Ennis actress Denise Gough has spoken about receiving a nomination for a Tony Award.
The Tony Awards are among the most prestigious in theatre and recognise excellence in Broadway productions. The 2018 event will be held at Radio City Music Hall in New York City on June 10, while it will be broadcast live by CBS across America.
Ms Gough has been nominated for her part in Angels in America, a play set in the mid-1980s, during the AIDS crisis and the conservative Regan administration.
Unusually, the play is performed in two parts, due to its massive duration. Part One: Millennium is three and a half hours long, while Part Two: Perestroika is four hours long.
Ms Gough has received her nomination in the Best Performance by an Actress in a Featured Role in a Play category. Susan Brown, who also appears in Angels in America, has been nominated in the same category.
“I was in bed when my agent phoned to tell me about the nomination. My first reaction was to ask if James McCardle had been nominated; he plays Louis in the show and is great.
“I was sad that he hadn’t been but then she told me that Susan Brown had been nominated and I burst into tears. Watching a woman who has worked for 50 years finally get some fancy recognition makes me very, very happy,” said Ms Gough.
She plays Harper Pitt, a Mormon housewife with an addiction to valium, who struggles with the revelation that her husband is gay. Speaking about the role, she said, “I love Harper. She’s smart and brave. Her addiction to pills is not working anymore and we meet here, at a point where she has to finally get out of the destructive relationship that is threatening to kill her. A woman who finds her power is always a privilege to play.”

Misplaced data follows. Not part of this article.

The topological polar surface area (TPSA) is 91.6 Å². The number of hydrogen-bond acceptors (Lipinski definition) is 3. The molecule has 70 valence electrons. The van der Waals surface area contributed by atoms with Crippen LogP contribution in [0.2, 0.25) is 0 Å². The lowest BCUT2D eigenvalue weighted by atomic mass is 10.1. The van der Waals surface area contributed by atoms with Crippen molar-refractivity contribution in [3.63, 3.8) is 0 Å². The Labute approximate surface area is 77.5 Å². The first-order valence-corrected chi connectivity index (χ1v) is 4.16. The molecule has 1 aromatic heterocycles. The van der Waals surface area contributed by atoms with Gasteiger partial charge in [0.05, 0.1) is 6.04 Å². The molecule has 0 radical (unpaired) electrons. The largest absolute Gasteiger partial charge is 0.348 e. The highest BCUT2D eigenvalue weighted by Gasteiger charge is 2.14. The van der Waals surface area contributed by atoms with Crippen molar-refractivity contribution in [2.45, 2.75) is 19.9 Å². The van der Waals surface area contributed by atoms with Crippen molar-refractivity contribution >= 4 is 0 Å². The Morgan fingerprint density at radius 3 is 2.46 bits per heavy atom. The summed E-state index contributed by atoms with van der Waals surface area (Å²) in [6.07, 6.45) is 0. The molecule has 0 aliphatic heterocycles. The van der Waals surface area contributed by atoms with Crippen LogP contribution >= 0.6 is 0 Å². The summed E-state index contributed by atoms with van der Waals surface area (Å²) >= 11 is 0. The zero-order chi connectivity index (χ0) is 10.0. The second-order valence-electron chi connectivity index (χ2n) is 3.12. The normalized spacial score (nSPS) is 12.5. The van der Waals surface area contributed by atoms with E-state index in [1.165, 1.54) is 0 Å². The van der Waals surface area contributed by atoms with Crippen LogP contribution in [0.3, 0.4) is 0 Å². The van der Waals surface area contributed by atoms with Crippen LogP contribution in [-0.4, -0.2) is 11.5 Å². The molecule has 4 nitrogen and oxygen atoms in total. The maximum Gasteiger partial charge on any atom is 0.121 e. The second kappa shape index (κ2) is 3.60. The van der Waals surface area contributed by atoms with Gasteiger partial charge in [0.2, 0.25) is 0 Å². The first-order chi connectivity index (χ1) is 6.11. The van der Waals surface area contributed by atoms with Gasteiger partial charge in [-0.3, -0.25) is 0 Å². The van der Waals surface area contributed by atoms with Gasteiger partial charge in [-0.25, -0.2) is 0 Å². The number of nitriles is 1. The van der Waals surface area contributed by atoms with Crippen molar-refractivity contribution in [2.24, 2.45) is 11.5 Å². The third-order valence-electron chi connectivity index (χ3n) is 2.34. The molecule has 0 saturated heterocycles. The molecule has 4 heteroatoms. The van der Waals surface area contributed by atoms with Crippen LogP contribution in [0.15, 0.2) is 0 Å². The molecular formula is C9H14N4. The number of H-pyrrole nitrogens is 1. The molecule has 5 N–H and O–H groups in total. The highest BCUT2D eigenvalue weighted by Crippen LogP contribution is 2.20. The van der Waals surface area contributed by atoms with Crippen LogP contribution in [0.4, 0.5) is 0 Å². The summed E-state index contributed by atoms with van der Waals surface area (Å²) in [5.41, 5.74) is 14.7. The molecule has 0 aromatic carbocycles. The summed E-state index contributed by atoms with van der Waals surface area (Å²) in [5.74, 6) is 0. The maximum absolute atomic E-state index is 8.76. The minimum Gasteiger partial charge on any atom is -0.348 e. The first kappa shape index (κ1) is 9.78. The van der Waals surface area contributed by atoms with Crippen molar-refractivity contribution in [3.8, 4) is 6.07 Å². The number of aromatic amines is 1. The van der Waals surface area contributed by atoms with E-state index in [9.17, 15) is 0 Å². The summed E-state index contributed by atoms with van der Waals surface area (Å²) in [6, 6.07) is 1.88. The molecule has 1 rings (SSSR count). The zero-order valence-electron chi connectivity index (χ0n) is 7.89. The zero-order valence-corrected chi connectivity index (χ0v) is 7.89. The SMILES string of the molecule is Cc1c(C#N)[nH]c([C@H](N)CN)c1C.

Angels in America is a sprawling play, requiring huge commitment from all involved, but Ms Gough said she is delighted to be performing it in the US at this unique time. “Yes, the play is very demanding. It’s huge. But I wouldn’t want to be anywhere else, doing anything else. Doing this play in America at this time in history is the greatest privilege of my lifetime creatively.”
She also has praise for Marianne Elliott, the director. “Marianne is brilliant. I’ve seen people reduced to gibbering wrecks given half of what she has to handle and she remains calm in the face of it all. The very definition of a female at the height of her power.”
Ms Gough was recently the subject of a major interview with the New York Times, and she said that the story was a personal one for many who have come to see it on Broadway. “You can feel it in the audience. You can really feel that they saw this time, that they lived through this.”
She also said she felt it was important it be brought back to New York. “If we hadn’t taken it to Broadway, after doing it in London, it would have been mortifying. It feels like we are taking it home.”
By Owen Ryan